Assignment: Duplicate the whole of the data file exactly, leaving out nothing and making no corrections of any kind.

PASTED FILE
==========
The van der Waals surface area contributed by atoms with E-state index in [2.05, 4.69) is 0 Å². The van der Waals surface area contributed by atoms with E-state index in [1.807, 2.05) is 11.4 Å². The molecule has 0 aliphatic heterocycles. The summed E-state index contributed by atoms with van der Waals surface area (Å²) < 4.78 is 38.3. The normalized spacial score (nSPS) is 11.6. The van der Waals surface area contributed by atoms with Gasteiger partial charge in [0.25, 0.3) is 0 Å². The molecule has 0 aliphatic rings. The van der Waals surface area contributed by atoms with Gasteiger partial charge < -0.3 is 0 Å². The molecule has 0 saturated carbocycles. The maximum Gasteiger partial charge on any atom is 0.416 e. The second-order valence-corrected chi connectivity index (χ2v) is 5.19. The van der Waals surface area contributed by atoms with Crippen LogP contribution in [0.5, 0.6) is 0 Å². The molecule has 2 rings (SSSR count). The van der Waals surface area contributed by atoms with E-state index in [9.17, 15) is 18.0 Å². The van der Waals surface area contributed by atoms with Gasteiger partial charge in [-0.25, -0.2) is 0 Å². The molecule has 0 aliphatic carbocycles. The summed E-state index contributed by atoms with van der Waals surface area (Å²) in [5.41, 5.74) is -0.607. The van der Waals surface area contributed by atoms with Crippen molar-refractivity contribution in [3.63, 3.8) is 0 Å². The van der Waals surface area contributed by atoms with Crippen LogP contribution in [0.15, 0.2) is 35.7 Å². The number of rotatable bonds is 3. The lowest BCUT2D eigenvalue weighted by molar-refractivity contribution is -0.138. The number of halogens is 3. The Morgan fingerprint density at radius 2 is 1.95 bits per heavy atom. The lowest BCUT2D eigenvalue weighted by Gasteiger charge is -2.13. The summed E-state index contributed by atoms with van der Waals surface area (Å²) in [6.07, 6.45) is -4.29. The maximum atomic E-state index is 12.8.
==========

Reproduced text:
The van der Waals surface area contributed by atoms with E-state index in [2.05, 4.69) is 0 Å². The van der Waals surface area contributed by atoms with E-state index in [1.807, 2.05) is 11.4 Å². The molecule has 0 aliphatic heterocycles. The summed E-state index contributed by atoms with van der Waals surface area (Å²) < 4.78 is 38.3. The normalized spacial score (nSPS) is 11.6. The van der Waals surface area contributed by atoms with Gasteiger partial charge in [0.25, 0.3) is 0 Å². The molecule has 0 aliphatic rings. The van der Waals surface area contributed by atoms with Gasteiger partial charge < -0.3 is 0 Å². The molecule has 0 saturated carbocycles. The maximum Gasteiger partial charge on any atom is 0.416 e. The second-order valence-corrected chi connectivity index (χ2v) is 5.19. The van der Waals surface area contributed by atoms with Crippen LogP contribution in [0.5, 0.6) is 0 Å². The molecule has 2 rings (SSSR count). The van der Waals surface area contributed by atoms with E-state index in [9.17, 15) is 18.0 Å². The van der Waals surface area contributed by atoms with Gasteiger partial charge in [-0.25, -0.2) is 0 Å². The molecule has 0 aliphatic carbocycles. The summed E-state index contributed by atoms with van der Waals surface area (Å²) in [5.41, 5.74) is -0.607. The van der Waals surface area contributed by atoms with Crippen molar-refractivity contribution in [3.63, 3.8) is 0 Å². The van der Waals surface area contributed by atoms with Crippen LogP contribution in [0.15, 0.2) is 35.7 Å². The number of rotatable bonds is 3. The lowest BCUT2D eigenvalue weighted by molar-refractivity contribution is -0.138. The number of halogens is 3. The Morgan fingerprint density at radius 2 is 1.95 bits per heavy atom. The lowest BCUT2D eigenvalue weighted by Gasteiger charge is -2.13. The summed E-state index contributed by atoms with van der Waals surface area (Å²) in [6.07, 6.45) is -4.29. The maximum atomic E-state index is 12.8.